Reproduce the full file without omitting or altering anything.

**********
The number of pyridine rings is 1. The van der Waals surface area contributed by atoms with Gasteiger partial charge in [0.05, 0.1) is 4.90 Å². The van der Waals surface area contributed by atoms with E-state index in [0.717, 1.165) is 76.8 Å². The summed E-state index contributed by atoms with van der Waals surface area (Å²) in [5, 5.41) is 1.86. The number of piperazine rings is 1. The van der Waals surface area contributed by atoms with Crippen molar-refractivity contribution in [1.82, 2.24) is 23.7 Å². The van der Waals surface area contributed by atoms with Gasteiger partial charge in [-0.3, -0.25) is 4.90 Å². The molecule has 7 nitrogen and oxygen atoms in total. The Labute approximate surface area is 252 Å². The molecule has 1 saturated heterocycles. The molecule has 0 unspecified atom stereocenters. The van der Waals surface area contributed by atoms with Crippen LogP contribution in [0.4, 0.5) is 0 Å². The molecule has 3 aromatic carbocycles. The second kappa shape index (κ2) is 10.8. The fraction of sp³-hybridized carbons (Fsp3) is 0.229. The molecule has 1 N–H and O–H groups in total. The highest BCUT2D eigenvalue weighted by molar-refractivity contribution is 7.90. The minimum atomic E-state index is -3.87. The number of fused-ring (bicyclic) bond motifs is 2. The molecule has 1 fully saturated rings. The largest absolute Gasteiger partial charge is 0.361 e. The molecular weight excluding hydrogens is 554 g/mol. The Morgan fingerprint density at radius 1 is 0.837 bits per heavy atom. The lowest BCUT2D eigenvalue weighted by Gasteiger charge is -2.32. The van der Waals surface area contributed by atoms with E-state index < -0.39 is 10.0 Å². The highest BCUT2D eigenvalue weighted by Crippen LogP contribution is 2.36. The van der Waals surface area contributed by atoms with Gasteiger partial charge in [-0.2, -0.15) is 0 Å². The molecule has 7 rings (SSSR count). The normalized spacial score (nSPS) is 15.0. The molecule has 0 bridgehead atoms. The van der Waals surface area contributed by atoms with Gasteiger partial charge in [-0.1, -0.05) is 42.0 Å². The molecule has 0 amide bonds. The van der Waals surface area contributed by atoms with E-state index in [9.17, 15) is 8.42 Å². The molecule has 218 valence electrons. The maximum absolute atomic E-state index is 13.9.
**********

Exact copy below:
The number of pyridine rings is 1. The van der Waals surface area contributed by atoms with Gasteiger partial charge in [0.05, 0.1) is 4.90 Å². The van der Waals surface area contributed by atoms with E-state index in [0.717, 1.165) is 76.8 Å². The summed E-state index contributed by atoms with van der Waals surface area (Å²) in [5, 5.41) is 1.86. The number of piperazine rings is 1. The van der Waals surface area contributed by atoms with Crippen molar-refractivity contribution in [1.82, 2.24) is 23.7 Å². The van der Waals surface area contributed by atoms with Gasteiger partial charge in [-0.3, -0.25) is 4.90 Å². The molecule has 7 nitrogen and oxygen atoms in total. The Labute approximate surface area is 252 Å². The molecule has 1 saturated heterocycles. The molecule has 0 unspecified atom stereocenters. The van der Waals surface area contributed by atoms with Crippen LogP contribution in [0.4, 0.5) is 0 Å². The molecule has 3 aromatic carbocycles. The second kappa shape index (κ2) is 10.8. The fraction of sp³-hybridized carbons (Fsp3) is 0.229. The molecule has 1 N–H and O–H groups in total. The highest BCUT2D eigenvalue weighted by molar-refractivity contribution is 7.90. The minimum atomic E-state index is -3.87. The number of fused-ring (bicyclic) bond motifs is 2. The molecule has 1 fully saturated rings. The largest absolute Gasteiger partial charge is 0.361 e. The molecular weight excluding hydrogens is 554 g/mol. The Morgan fingerprint density at radius 1 is 0.837 bits per heavy atom. The lowest BCUT2D eigenvalue weighted by Gasteiger charge is -2.32. The van der Waals surface area contributed by atoms with E-state index < -0.39 is 10.0 Å². The highest BCUT2D eigenvalue weighted by Crippen LogP contribution is 2.36. The van der Waals surface area contributed by atoms with Gasteiger partial charge in [-0.2, -0.15) is 0 Å². The molecule has 7 rings (SSSR count). The normalized spacial score (nSPS) is 15.0. The molecule has 0 bridgehead atoms. The van der Waals surface area contributed by atoms with Gasteiger partial charge in [-0.1, -0.05) is 42.0 Å². The molecule has 0 amide bonds. The van der Waals surface area contributed by atoms with E-state index in [9.17, 15) is 8.42 Å². The molecule has 218 valence electrons. The maximum absolute atomic E-state index is 13.9.